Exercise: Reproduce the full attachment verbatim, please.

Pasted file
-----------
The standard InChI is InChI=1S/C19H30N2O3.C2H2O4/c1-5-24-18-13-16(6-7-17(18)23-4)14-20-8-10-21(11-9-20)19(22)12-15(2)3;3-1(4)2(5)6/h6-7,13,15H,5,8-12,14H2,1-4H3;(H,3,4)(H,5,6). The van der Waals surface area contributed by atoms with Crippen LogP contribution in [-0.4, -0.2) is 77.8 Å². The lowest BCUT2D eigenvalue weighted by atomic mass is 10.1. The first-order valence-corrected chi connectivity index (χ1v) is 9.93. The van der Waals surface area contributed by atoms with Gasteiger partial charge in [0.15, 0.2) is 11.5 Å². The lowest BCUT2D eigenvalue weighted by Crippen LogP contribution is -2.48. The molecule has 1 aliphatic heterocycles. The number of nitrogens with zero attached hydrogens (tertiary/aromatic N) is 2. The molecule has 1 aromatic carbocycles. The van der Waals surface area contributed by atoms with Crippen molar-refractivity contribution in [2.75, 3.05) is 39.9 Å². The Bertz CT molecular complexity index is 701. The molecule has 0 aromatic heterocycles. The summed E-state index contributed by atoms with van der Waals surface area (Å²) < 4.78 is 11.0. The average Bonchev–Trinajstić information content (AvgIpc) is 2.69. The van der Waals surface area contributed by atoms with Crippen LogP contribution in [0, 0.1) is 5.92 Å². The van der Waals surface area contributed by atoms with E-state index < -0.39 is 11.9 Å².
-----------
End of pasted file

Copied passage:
The standard InChI is InChI=1S/C19H30N2O3.C2H2O4/c1-5-24-18-13-16(6-7-17(18)23-4)14-20-8-10-21(11-9-20)19(22)12-15(2)3;3-1(4)2(5)6/h6-7,13,15H,5,8-12,14H2,1-4H3;(H,3,4)(H,5,6). The van der Waals surface area contributed by atoms with Crippen LogP contribution in [-0.4, -0.2) is 77.8 Å². The lowest BCUT2D eigenvalue weighted by atomic mass is 10.1. The first-order valence-corrected chi connectivity index (χ1v) is 9.93. The van der Waals surface area contributed by atoms with Gasteiger partial charge in [0.15, 0.2) is 11.5 Å². The lowest BCUT2D eigenvalue weighted by Crippen LogP contribution is -2.48. The molecule has 1 aliphatic heterocycles. The number of nitrogens with zero attached hydrogens (tertiary/aromatic N) is 2. The molecule has 1 aromatic carbocycles. The van der Waals surface area contributed by atoms with Crippen molar-refractivity contribution in [2.75, 3.05) is 39.9 Å². The Bertz CT molecular complexity index is 701. The molecule has 0 aromatic heterocycles. The summed E-state index contributed by atoms with van der Waals surface area (Å²) < 4.78 is 11.0. The average Bonchev–Trinajstić information content (AvgIpc) is 2.69. The van der Waals surface area contributed by atoms with Crippen LogP contribution in [0, 0.1) is 5.92 Å². The van der Waals surface area contributed by atoms with E-state index < -0.39 is 11.9 Å².